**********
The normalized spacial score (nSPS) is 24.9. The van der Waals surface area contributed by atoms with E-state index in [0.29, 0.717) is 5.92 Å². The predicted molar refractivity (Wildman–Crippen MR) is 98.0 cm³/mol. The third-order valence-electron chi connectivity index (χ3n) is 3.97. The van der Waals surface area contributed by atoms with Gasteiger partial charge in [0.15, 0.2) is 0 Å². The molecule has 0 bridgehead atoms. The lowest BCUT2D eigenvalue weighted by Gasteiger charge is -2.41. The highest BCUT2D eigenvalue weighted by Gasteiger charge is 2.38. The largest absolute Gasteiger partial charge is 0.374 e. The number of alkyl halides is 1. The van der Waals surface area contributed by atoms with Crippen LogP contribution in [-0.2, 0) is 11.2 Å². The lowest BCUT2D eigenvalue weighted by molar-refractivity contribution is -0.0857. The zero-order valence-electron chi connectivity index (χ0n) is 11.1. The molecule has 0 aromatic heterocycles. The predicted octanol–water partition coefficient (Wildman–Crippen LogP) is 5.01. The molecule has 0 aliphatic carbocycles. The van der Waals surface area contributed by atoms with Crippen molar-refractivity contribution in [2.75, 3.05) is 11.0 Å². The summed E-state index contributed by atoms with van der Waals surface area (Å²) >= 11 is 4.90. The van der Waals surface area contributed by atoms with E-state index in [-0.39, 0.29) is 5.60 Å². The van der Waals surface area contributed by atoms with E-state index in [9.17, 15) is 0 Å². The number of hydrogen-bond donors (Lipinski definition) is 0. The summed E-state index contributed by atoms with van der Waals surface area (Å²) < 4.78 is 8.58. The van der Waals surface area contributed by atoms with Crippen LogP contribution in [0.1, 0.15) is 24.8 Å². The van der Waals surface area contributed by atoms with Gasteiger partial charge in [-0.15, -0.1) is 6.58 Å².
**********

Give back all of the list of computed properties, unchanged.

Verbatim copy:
The normalized spacial score (nSPS) is 24.9. The van der Waals surface area contributed by atoms with E-state index in [0.29, 0.717) is 5.92 Å². The predicted molar refractivity (Wildman–Crippen MR) is 98.0 cm³/mol. The third-order valence-electron chi connectivity index (χ3n) is 3.97. The van der Waals surface area contributed by atoms with Gasteiger partial charge in [0.15, 0.2) is 0 Å². The molecule has 0 bridgehead atoms. The lowest BCUT2D eigenvalue weighted by Gasteiger charge is -2.41. The highest BCUT2D eigenvalue weighted by Gasteiger charge is 2.38. The largest absolute Gasteiger partial charge is 0.374 e. The number of alkyl halides is 1. The van der Waals surface area contributed by atoms with Crippen LogP contribution in [-0.2, 0) is 11.2 Å². The lowest BCUT2D eigenvalue weighted by molar-refractivity contribution is -0.0857. The zero-order valence-electron chi connectivity index (χ0n) is 11.1. The molecule has 0 aromatic heterocycles. The predicted octanol–water partition coefficient (Wildman–Crippen LogP) is 5.01. The molecule has 0 aliphatic carbocycles. The van der Waals surface area contributed by atoms with Crippen molar-refractivity contribution in [2.75, 3.05) is 11.0 Å². The summed E-state index contributed by atoms with van der Waals surface area (Å²) >= 11 is 4.90. The van der Waals surface area contributed by atoms with E-state index in [-0.39, 0.29) is 5.60 Å². The van der Waals surface area contributed by atoms with E-state index in [9.17, 15) is 0 Å². The number of hydrogen-bond donors (Lipinski definition) is 0. The summed E-state index contributed by atoms with van der Waals surface area (Å²) < 4.78 is 8.58. The van der Waals surface area contributed by atoms with Crippen LogP contribution in [0.1, 0.15) is 24.8 Å². The van der Waals surface area contributed by atoms with Gasteiger partial charge in [-0.15, -0.1) is 6.58 Å².